Sinclair: Quality over quantity needed in hip-hop

Isaac Sinclair

Hip-hop has come a long way since its birth in the Bronx in 1973. Just last year, hip-hop became the most popular genre in America for the first time ever. Hip-hop has become a global superpower.

But the state of hip-hop, an ever altering landscape, has been altered in certain ways that are unhealthy to both the musicians and consumers. There are many things wrong with hip-hop right now, and an equal amount that are right, but I want to focus on the overload of cheap music that hurts the standard we hold artists to, and our decision to stomach it.

Artists are putting out an unprecedented amount of music. Part of this is because of the accessibility to technology that we have and the ability of streaming platforms, which make it easy to release and consume music.

But consumers are putting an immense amount of pressure for more, and more and more new music from artists, and artists, especially Soundcloud rappers and bad rappers with loud beats, are releasing more music than ever.

Last year, Future released two full length albums and a collaboration album with Young Thug. Overall, that is 52 songs released in just one year. I applaud his work ethic, but this is an excess of mediocre and static music.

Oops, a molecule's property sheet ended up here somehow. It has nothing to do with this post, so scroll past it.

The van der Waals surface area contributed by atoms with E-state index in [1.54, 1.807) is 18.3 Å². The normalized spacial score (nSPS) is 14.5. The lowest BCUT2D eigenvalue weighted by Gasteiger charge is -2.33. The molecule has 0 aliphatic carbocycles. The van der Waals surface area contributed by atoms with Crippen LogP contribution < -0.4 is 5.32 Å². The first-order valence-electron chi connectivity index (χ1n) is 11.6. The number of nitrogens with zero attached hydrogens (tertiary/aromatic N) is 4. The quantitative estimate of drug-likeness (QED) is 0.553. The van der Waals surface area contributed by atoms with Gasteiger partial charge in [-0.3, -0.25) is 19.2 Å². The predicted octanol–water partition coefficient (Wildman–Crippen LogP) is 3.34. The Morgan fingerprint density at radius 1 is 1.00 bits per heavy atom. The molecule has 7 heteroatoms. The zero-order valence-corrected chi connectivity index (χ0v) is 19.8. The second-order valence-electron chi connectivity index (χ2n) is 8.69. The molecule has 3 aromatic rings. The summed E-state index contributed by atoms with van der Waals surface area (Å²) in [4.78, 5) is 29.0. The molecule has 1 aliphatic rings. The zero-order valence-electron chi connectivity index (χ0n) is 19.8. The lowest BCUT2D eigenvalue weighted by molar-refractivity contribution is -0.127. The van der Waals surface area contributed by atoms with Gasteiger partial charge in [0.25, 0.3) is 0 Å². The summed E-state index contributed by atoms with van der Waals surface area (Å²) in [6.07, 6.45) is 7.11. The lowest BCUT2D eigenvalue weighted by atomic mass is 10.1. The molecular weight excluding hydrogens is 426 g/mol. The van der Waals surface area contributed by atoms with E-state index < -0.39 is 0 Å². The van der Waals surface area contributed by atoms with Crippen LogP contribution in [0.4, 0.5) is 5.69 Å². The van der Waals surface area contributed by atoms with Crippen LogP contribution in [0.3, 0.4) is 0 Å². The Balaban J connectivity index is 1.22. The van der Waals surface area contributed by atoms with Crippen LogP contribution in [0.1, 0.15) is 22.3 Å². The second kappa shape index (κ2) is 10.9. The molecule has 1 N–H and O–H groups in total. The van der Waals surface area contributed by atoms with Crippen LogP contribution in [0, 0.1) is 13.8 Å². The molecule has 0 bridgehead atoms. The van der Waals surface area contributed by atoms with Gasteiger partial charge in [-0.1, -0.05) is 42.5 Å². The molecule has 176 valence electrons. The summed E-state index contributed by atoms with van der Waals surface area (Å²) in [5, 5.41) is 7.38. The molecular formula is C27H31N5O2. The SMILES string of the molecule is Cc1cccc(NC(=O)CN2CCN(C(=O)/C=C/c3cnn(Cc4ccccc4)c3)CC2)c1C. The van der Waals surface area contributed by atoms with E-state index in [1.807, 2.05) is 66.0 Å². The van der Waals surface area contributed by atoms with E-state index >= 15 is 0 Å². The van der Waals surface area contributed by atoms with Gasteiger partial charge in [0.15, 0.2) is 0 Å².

Artists making this much music at once aren’t pushing the genre anywhere or exploring new sounds. Instead, we end up with 52 songs that have that metallic, generic trap sound that Future has done, and will do, for his entire career.

And it isn’t just Future. Other artists do the same thing, like Lil Uzi Vert, Lil Pump and Lil Yachty. They find a loud beat, write a catchy hook and just do that over and over again. There is no originality here. There isn’t even an attempt to make their own sound or blaze their own path.

It is lazy and bad for hip-hop.

And we, as consumers, are eating it up.

Since when did we decide that “Gucci Gang” was a good song? I mean, seriously people, that is a dumb and terrible song. Lil Pump says “gucci gang” 53 times in that song.

What a lyricist.

We need to demand more from hip-hop, even if that means being a little more patient. We cannot say song like “Gucci Gang” are good, or even acceptable. Hip-hop as an art form deserves, no, demands, better than that.

And so do we.

There are artists who are delivering us high quality content, and even if they make us wait a little bit longer for it, it is worth it. The wait means they are putting the necessary time and effort in their craft, which means a better final product for us.

Look at Kendrick Lamar. His most recent album “Damn.”, is incredible. It won a Pulitzer Prize, the first rap album to ever do that. It took him nearly two years to create and release “Damn.” and look what that time produced.

We shouldn’t demand mediocre to bad songs every six months. We should expect that artists give us the best product they possibly can, and artists should feel like we will be patience enough to wait until their new music is ready so they have the time and freedom to create the best possible music they can.